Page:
About Akagera National Park
Akagera National Park is Central Africa’s largest protected wetland and the last remaining refuge for savannah-adapted species in Rwanda.
In 2010, African Parks assumed management of Akagera National Park in partnership with the Rwanda Development Board (RDB), transforming a depleted park into one that now generates income and conserves an increasing suite of wildlife.
The 1994 genocide against the Tutsi had taken its toll on Akagera – much of the land was reallocated as farmland for returning refugees, reducing the size by over 50%. What was left was overrun by cattle, and wildlife numbers had dropped severely. Now, thanks to good partnerships and governance, Akagera National Park has been successful in protecting and restoring the park’s wildlife and ecosystems and increasing ecotourism in the region.
When African Parks assumed management, the law enforcement strategy was overhauled, and reintroductions took place. As a result, Akagera has shown amazing growth: Poaching numbers have been greatly reduced and wildlife has rebounded, increasing by 50% since 2010. Lions were reintroduced to the park in 2015, and the black rhino population was restored through the reintroduction of eastern black rhinos in 2017 and 2019. In 2021, in partnership with RDB and andBeyond, 30 southern white rhinos were successfully translocated from Phinda Reserve in South Africa to Akagera in the largest single rhino translocation to date.
As a result of improved safety and social support, wildlife is teeming. Since 2010, wildlife numbers have grown from less than 5,000 to almost 12,000 – continuing the process of restoration of Akagera’s precious ecosystem.
Akagera’s transformation brought with it opportunities that have changed the lives of its neighbouring communities. The restoration of wildlife populations has increased tourism and, in turn, the demand for local produce and guiding services – the Community Freelance Guides Cooperative has been very successful, with a turnover of nearly $160,000 in 2018. Several projects have also been established to offer the skills and resources needed to develop income-generating activities: Fisheries, beekeeping, chicken and mushroom farming, as well as cooperatives providing casual labour.
Many members of Akagera’s community have also benefitted directly from employment with African Parks. Individuals who joined the work force as casual labourers nine years ago are now skilled staff – adept at artisanal activities such as plumbing, welding and carpentry, and able to communicate effectively in English. These individuals have passed on these skills to their families and other community members.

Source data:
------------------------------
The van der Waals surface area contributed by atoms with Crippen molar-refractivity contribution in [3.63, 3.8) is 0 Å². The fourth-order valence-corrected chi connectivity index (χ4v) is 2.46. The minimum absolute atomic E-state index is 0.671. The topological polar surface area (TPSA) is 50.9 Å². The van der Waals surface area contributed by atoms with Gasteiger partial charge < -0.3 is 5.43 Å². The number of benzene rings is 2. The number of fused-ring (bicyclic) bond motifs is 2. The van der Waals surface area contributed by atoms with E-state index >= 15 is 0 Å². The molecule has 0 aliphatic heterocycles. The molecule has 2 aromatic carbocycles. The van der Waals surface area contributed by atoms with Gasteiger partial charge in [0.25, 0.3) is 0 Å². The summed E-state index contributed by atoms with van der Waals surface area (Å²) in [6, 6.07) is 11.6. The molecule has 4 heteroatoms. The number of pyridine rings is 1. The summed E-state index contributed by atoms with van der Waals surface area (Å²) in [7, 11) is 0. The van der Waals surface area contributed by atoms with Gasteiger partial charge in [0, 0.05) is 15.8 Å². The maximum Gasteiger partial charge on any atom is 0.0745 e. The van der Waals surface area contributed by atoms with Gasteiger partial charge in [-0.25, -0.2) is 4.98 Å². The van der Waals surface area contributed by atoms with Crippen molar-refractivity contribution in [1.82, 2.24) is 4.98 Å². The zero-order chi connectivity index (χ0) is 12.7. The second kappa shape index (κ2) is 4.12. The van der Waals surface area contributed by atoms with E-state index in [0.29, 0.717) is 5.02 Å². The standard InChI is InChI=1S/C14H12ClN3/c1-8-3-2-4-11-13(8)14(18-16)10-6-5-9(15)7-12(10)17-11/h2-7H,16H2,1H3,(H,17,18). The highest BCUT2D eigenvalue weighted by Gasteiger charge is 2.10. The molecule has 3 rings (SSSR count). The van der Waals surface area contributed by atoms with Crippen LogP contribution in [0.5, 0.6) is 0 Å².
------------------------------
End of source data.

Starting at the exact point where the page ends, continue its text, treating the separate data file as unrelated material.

The viability of a national park first comes from its security, for wildlife, but also the surrounding communities and visiting guests. African Parks overhauled the law enforcement system, and year-on-year has honed and improved it with the incorporation of a marine team, a canine unit, a helicopter and integrating the use of the latest technologies, weaving it all together. As a result, poaching has been reduced to near zero levels.
The training and deployment of a canine unit in Akagera is integral to the park’s protection strategy – the unit’s rangers and their canine counterparts have contributed to this ensuring that the park’s wildlife is safe and can continue to thrive. Recently, two of the dogs gave birth to 11 ‘counter-poaching’ puppies, automatically increasing the size of the unit!
Park Management and Infrastructure
Several infrastructure projects have been completed that improve the quality of life for local communities. Such projects include: constructing social infrastructure (schools, health centres and libraries); building water-provision sites; and helping develop local associations and small enterprises.
Extensive staff training in various skills took place during the Covid-19 lockdown period in 2020. As a result, a stronger management team emerged in 2021, and various new roles were filled as key personnel have been promoted.
The African Parks model is founded upon achieving sustainability – making conservation pay for itself. To this end, African Parks also made significant investments in tourism, elevating Akagera to a high-end wildlife destination, attracting visitors domestically and internationally. Rwanda is becoming widely renowned as the go-to high-end destination for primates and safari experiences, and Akagera plays an important part in this.
In 2019, Akagera had achieved 80% self-financing capacity. After the disruption of Covid-19, tourism has rebounded, not only in the international space but importantly, as a popular destination for local tourism: In fact, Rwandan visitors have consistently comprised 50% of the total number of tourists to Akagera.